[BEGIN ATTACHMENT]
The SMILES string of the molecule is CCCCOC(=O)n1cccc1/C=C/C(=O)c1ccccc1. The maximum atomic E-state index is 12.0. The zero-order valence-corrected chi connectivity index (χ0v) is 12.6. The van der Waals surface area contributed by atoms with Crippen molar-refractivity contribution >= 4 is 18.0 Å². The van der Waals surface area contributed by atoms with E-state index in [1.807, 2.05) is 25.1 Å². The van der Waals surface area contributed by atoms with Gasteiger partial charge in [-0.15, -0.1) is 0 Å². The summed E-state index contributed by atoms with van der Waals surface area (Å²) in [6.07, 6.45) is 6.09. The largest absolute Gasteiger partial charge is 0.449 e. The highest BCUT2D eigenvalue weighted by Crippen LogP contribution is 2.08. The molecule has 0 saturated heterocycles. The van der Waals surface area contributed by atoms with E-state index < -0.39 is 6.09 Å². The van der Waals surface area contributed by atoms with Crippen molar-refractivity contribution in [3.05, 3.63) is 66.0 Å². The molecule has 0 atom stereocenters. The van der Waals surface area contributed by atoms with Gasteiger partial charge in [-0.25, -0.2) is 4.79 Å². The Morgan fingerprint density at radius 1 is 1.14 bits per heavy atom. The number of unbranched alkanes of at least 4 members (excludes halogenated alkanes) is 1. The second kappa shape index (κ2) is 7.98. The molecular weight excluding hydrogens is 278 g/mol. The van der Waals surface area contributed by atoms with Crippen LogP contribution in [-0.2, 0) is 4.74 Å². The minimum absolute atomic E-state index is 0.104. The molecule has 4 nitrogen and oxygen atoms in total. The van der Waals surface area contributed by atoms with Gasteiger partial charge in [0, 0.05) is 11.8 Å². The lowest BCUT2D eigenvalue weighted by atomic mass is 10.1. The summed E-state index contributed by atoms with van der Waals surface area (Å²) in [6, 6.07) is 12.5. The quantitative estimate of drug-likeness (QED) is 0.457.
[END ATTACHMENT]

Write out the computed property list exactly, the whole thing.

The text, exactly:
The SMILES string of the molecule is CCCCOC(=O)n1cccc1/C=C/C(=O)c1ccccc1. The maximum atomic E-state index is 12.0. The zero-order valence-corrected chi connectivity index (χ0v) is 12.6. The van der Waals surface area contributed by atoms with Crippen molar-refractivity contribution >= 4 is 18.0 Å². The van der Waals surface area contributed by atoms with E-state index in [1.807, 2.05) is 25.1 Å². The van der Waals surface area contributed by atoms with Gasteiger partial charge in [-0.15, -0.1) is 0 Å². The summed E-state index contributed by atoms with van der Waals surface area (Å²) in [6.07, 6.45) is 6.09. The largest absolute Gasteiger partial charge is 0.449 e. The highest BCUT2D eigenvalue weighted by Crippen LogP contribution is 2.08. The molecule has 0 saturated heterocycles. The van der Waals surface area contributed by atoms with E-state index < -0.39 is 6.09 Å². The van der Waals surface area contributed by atoms with Crippen molar-refractivity contribution in [3.05, 3.63) is 66.0 Å². The molecule has 0 atom stereocenters. The van der Waals surface area contributed by atoms with Gasteiger partial charge in [-0.25, -0.2) is 4.79 Å². The Morgan fingerprint density at radius 1 is 1.14 bits per heavy atom. The number of unbranched alkanes of at least 4 members (excludes halogenated alkanes) is 1. The second kappa shape index (κ2) is 7.98. The molecular weight excluding hydrogens is 278 g/mol. The van der Waals surface area contributed by atoms with Crippen LogP contribution in [-0.2, 0) is 4.74 Å². The minimum absolute atomic E-state index is 0.104. The molecule has 4 nitrogen and oxygen atoms in total. The van der Waals surface area contributed by atoms with Gasteiger partial charge in [0, 0.05) is 11.8 Å². The lowest BCUT2D eigenvalue weighted by atomic mass is 10.1. The summed E-state index contributed by atoms with van der Waals surface area (Å²) in [6, 6.07) is 12.5. The quantitative estimate of drug-likeness (QED) is 0.457.